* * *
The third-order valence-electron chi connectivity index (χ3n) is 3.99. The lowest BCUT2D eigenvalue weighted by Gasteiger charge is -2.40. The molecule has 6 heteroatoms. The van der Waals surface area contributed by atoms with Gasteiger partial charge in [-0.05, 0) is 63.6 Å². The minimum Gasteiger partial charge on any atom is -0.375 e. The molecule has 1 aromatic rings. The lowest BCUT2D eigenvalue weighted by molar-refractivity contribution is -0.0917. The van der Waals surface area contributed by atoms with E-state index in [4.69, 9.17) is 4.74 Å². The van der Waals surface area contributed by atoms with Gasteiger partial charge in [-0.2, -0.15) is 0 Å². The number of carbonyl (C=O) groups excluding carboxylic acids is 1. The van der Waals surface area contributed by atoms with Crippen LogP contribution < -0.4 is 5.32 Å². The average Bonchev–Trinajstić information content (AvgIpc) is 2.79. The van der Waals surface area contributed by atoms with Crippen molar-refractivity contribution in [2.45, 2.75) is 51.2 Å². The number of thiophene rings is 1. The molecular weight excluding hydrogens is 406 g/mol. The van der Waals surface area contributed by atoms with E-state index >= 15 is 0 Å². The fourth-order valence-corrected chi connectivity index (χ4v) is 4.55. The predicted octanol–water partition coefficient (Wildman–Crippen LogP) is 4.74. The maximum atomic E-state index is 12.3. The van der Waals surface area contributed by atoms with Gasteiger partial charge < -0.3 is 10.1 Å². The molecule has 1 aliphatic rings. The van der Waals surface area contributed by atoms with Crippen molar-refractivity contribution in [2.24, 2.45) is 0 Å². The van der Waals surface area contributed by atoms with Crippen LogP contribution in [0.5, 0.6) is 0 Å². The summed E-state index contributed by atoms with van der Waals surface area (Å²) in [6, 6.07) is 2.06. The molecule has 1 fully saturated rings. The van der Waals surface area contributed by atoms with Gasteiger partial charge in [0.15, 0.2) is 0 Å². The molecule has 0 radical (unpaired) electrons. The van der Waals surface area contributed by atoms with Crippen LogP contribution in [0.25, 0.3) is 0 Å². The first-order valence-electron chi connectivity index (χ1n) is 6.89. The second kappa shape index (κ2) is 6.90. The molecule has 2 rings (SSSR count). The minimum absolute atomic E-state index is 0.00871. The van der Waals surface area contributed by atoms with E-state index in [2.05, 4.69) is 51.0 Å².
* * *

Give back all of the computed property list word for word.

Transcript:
The third-order valence-electron chi connectivity index (χ3n) is 3.99. The lowest BCUT2D eigenvalue weighted by Gasteiger charge is -2.40. The molecule has 6 heteroatoms. The van der Waals surface area contributed by atoms with Gasteiger partial charge in [-0.05, 0) is 63.6 Å². The minimum Gasteiger partial charge on any atom is -0.375 e. The molecule has 1 aromatic rings. The lowest BCUT2D eigenvalue weighted by molar-refractivity contribution is -0.0917. The van der Waals surface area contributed by atoms with E-state index in [4.69, 9.17) is 4.74 Å². The van der Waals surface area contributed by atoms with Gasteiger partial charge in [-0.2, -0.15) is 0 Å². The number of carbonyl (C=O) groups excluding carboxylic acids is 1. The van der Waals surface area contributed by atoms with Crippen LogP contribution < -0.4 is 5.32 Å². The average Bonchev–Trinajstić information content (AvgIpc) is 2.79. The van der Waals surface area contributed by atoms with Crippen molar-refractivity contribution in [2.45, 2.75) is 51.2 Å². The number of thiophene rings is 1. The molecular weight excluding hydrogens is 406 g/mol. The van der Waals surface area contributed by atoms with E-state index >= 15 is 0 Å². The fourth-order valence-corrected chi connectivity index (χ4v) is 4.55. The predicted octanol–water partition coefficient (Wildman–Crippen LogP) is 4.74. The maximum atomic E-state index is 12.3. The van der Waals surface area contributed by atoms with Gasteiger partial charge < -0.3 is 10.1 Å². The molecule has 1 aliphatic rings. The van der Waals surface area contributed by atoms with Crippen molar-refractivity contribution in [2.24, 2.45) is 0 Å². The van der Waals surface area contributed by atoms with Crippen LogP contribution in [0.5, 0.6) is 0 Å². The summed E-state index contributed by atoms with van der Waals surface area (Å²) in [6, 6.07) is 2.06. The molecule has 1 fully saturated rings. The van der Waals surface area contributed by atoms with Gasteiger partial charge in [0.15, 0.2) is 0 Å². The molecule has 0 radical (unpaired) electrons. The van der Waals surface area contributed by atoms with Crippen LogP contribution in [0.25, 0.3) is 0 Å². The first-order valence-electron chi connectivity index (χ1n) is 6.89. The second kappa shape index (κ2) is 6.90. The molecule has 2 rings (SSSR count). The minimum absolute atomic E-state index is 0.00871. The van der Waals surface area contributed by atoms with E-state index in [2.05, 4.69) is 51.0 Å².